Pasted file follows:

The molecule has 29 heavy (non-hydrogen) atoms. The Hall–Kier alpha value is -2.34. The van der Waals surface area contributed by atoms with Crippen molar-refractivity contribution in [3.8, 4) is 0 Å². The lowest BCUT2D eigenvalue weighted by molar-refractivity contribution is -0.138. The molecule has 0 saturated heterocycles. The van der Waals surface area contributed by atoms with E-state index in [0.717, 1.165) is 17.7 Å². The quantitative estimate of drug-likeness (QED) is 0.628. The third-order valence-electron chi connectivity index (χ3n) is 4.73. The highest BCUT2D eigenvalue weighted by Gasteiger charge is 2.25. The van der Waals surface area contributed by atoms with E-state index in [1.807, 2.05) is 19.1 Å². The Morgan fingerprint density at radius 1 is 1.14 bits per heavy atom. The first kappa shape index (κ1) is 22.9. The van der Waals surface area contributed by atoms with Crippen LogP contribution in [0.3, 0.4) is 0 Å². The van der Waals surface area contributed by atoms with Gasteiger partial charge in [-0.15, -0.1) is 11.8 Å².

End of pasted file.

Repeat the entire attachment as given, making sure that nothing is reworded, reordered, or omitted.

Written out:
The molecule has 29 heavy (non-hydrogen) atoms. The Hall–Kier alpha value is -2.34. The van der Waals surface area contributed by atoms with Crippen molar-refractivity contribution in [3.8, 4) is 0 Å². The lowest BCUT2D eigenvalue weighted by molar-refractivity contribution is -0.138. The molecule has 0 saturated heterocycles. The van der Waals surface area contributed by atoms with E-state index in [0.717, 1.165) is 17.7 Å². The quantitative estimate of drug-likeness (QED) is 0.628. The third-order valence-electron chi connectivity index (χ3n) is 4.73. The highest BCUT2D eigenvalue weighted by Gasteiger charge is 2.25. The van der Waals surface area contributed by atoms with E-state index in [1.807, 2.05) is 19.1 Å². The Morgan fingerprint density at radius 1 is 1.14 bits per heavy atom. The first kappa shape index (κ1) is 22.9. The van der Waals surface area contributed by atoms with Crippen LogP contribution in [0.3, 0.4) is 0 Å². The van der Waals surface area contributed by atoms with Gasteiger partial charge in [-0.15, -0.1) is 11.8 Å².